Originally Answered: Irritable Bowel Syndrome ?
Irritable bowel syndrome (IBS), also called spastic colon, is a functional bowel disorder characterized by chronic abdominal pain, discomfort, bloating, and alteration of bowel habits in the absence of any organic cause. In some cases, the symptoms are relieved by bowel movements. Diarrhea or constipation may predominate, or they may alternate (classified as IBS-D, IBS-C or IBS-A, respectively). IBS may begin after an infection (post-infectious, IBS-PI) or a stressful life event. Other functional or pain disorders and certain psychological conditions are more common in those with IBS.
Although there is no cure for IBS, there are treatments which attempt to relieve symptoms, including dietary adjustments, medication and psychological interventions. Patient education and a good doctor-patient relationship are also important.
Several conditions may present as IBS including celiac disease, mild infections, parasitic infections like giardiasis, several inflammatory bowel diseases, functional chronic constipation, and chronic functional abdominal pain. In IBS, routine clinical tests yield no abnormalities, though the bowels may be more sensitive to certain stimuli, such as balloon insufflation testing. The exact cause of IBS is unknown. The most common theory is that IBS is a disorder of the interaction between the brain and the gastrointestinal tract, although there may also be abnormalities in the gut flora or the immune system.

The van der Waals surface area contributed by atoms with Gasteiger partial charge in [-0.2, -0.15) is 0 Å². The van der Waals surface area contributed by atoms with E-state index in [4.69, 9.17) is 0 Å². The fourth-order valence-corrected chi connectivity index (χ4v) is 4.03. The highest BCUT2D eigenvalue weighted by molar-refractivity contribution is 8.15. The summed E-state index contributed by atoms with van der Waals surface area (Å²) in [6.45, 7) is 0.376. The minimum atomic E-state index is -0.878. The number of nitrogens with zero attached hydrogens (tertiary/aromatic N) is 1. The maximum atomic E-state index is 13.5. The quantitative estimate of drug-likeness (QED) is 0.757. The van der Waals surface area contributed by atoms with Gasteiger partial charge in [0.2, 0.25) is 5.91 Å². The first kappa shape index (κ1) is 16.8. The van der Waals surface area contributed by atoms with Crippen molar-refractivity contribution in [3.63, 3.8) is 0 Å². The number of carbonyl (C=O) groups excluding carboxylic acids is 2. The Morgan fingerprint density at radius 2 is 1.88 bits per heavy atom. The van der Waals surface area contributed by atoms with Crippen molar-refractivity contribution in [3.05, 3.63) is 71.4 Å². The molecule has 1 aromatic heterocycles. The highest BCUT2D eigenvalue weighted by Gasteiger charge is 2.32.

IBS does not lead to more serious conditions in most patients. But it is a source of chronic pain, fatigue and other symptoms, and it increases a patient's medical costs, and contributes to work absenteeism.
Many different dietary modifications have been attempted to improve the symptoms of IBS. Some are effective in certain sub populations. As lactose intolerance and IBS have such similar symptoms a trial of a lactose free diet is often recommended. Fiber supplements have not been found to be effective in the general IBS population. They however might be beneficial in those who have a predominance of constipation.
Definitive determination of dietary issues can be accomplished by testing for the physiological effects of specific foods. The ELISA food allergy panel can identify specific foods to which a patient has a reaction. Other testing can determine if there are nutritional deficiencies secondary to diet that may also play a role. Removal of foods causing IgG immune response as measured using the ELISA food panel has been shown to substantially decrease symptoms of IBS in several studies.
There is no evidence that digestion of food or absorption of nutrients is problematic for those with IBS at rates different from those without IBS. However, the very act of eating or drinking can provoke an overreaction of the gastrocolic response in some patients with IBS due to their heightened visceral sensitivity, and this can lead to abdominal pain, diarrhea, and/or constipation.
Several of the most common dietary triggers are well-established by clinical studies at this point; research has shown that IBS patients are hypersensitive to fats and fructose.